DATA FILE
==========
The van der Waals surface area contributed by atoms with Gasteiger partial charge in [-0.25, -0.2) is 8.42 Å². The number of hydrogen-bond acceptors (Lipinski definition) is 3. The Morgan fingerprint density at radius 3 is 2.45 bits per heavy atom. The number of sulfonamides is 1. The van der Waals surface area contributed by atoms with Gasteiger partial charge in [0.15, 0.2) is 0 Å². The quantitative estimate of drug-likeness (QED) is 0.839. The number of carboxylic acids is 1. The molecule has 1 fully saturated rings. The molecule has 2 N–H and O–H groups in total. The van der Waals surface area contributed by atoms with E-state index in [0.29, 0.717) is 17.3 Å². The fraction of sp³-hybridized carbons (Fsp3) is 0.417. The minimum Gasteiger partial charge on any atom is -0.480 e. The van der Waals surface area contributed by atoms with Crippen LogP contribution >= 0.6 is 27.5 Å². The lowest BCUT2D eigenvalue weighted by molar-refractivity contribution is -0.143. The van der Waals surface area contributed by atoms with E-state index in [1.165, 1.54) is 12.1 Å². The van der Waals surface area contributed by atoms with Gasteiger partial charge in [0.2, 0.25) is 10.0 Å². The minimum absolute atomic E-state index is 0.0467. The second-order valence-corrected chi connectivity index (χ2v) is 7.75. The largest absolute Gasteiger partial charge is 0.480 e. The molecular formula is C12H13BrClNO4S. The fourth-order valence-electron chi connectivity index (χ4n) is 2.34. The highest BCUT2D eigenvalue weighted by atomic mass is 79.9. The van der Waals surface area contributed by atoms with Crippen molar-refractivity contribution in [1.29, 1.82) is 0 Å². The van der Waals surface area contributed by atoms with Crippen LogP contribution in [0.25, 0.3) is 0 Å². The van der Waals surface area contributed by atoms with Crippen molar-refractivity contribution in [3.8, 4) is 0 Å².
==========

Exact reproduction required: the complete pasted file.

The van der Waals surface area contributed by atoms with Gasteiger partial charge in [-0.25, -0.2) is 8.42 Å². The number of hydrogen-bond acceptors (Lipinski definition) is 3. The Morgan fingerprint density at radius 3 is 2.45 bits per heavy atom. The number of sulfonamides is 1. The van der Waals surface area contributed by atoms with Gasteiger partial charge in [0.15, 0.2) is 0 Å². The quantitative estimate of drug-likeness (QED) is 0.839. The number of carboxylic acids is 1. The molecule has 1 fully saturated rings. The molecule has 2 N–H and O–H groups in total. The van der Waals surface area contributed by atoms with E-state index in [0.29, 0.717) is 17.3 Å². The fraction of sp³-hybridized carbons (Fsp3) is 0.417. The minimum Gasteiger partial charge on any atom is -0.480 e. The van der Waals surface area contributed by atoms with Crippen LogP contribution >= 0.6 is 27.5 Å². The lowest BCUT2D eigenvalue weighted by molar-refractivity contribution is -0.143. The van der Waals surface area contributed by atoms with E-state index in [1.165, 1.54) is 12.1 Å². The van der Waals surface area contributed by atoms with Gasteiger partial charge in [0.2, 0.25) is 10.0 Å². The minimum absolute atomic E-state index is 0.0467. The second-order valence-corrected chi connectivity index (χ2v) is 7.75. The largest absolute Gasteiger partial charge is 0.480 e. The molecular formula is C12H13BrClNO4S. The fourth-order valence-electron chi connectivity index (χ4n) is 2.34. The highest BCUT2D eigenvalue weighted by atomic mass is 79.9. The van der Waals surface area contributed by atoms with Crippen molar-refractivity contribution in [1.29, 1.82) is 0 Å². The van der Waals surface area contributed by atoms with Crippen LogP contribution in [0.25, 0.3) is 0 Å². The van der Waals surface area contributed by atoms with Crippen molar-refractivity contribution in [3.8, 4) is 0 Å².